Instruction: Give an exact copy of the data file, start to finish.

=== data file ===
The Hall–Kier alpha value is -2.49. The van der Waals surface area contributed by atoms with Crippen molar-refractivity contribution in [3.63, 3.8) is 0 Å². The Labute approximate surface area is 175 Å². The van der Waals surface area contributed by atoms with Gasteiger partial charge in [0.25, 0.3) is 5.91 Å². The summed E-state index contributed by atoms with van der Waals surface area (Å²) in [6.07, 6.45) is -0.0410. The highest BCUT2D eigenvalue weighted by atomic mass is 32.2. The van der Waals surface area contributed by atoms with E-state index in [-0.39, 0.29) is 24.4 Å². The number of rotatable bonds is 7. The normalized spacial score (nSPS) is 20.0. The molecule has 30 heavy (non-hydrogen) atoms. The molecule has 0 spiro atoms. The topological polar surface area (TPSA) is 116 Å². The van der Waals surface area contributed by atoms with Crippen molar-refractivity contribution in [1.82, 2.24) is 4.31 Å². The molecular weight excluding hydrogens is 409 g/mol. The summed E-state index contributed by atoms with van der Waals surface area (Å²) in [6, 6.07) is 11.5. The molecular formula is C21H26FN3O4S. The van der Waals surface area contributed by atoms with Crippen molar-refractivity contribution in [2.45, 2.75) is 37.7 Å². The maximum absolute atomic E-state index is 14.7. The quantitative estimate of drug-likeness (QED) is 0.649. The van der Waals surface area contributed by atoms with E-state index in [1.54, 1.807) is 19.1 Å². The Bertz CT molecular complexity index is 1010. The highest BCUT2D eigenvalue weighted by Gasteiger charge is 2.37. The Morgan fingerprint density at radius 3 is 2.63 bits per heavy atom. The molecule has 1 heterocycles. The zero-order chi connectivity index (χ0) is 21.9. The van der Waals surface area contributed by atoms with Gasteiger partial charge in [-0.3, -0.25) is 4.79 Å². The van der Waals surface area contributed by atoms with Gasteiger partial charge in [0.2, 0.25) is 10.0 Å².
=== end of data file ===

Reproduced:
The Hall–Kier alpha value is -2.49. The van der Waals surface area contributed by atoms with Crippen molar-refractivity contribution in [3.63, 3.8) is 0 Å². The Labute approximate surface area is 175 Å². The van der Waals surface area contributed by atoms with Gasteiger partial charge in [0.25, 0.3) is 5.91 Å². The summed E-state index contributed by atoms with van der Waals surface area (Å²) in [6.07, 6.45) is -0.0410. The highest BCUT2D eigenvalue weighted by atomic mass is 32.2. The van der Waals surface area contributed by atoms with E-state index in [-0.39, 0.29) is 24.4 Å². The number of rotatable bonds is 7. The normalized spacial score (nSPS) is 20.0. The molecule has 30 heavy (non-hydrogen) atoms. The molecule has 0 spiro atoms. The topological polar surface area (TPSA) is 116 Å². The van der Waals surface area contributed by atoms with Crippen molar-refractivity contribution in [1.82, 2.24) is 4.31 Å². The molecular weight excluding hydrogens is 409 g/mol. The summed E-state index contributed by atoms with van der Waals surface area (Å²) in [6, 6.07) is 11.5. The molecular formula is C21H26FN3O4S. The van der Waals surface area contributed by atoms with Crippen molar-refractivity contribution in [2.45, 2.75) is 37.7 Å². The maximum absolute atomic E-state index is 14.7. The quantitative estimate of drug-likeness (QED) is 0.649. The van der Waals surface area contributed by atoms with E-state index in [1.54, 1.807) is 19.1 Å². The Bertz CT molecular complexity index is 1010. The highest BCUT2D eigenvalue weighted by Gasteiger charge is 2.37. The Morgan fingerprint density at radius 3 is 2.63 bits per heavy atom. The molecule has 1 heterocycles. The zero-order chi connectivity index (χ0) is 21.9. The van der Waals surface area contributed by atoms with Gasteiger partial charge in [-0.3, -0.25) is 4.79 Å². The van der Waals surface area contributed by atoms with Gasteiger partial charge in [0.2, 0.25) is 10.0 Å².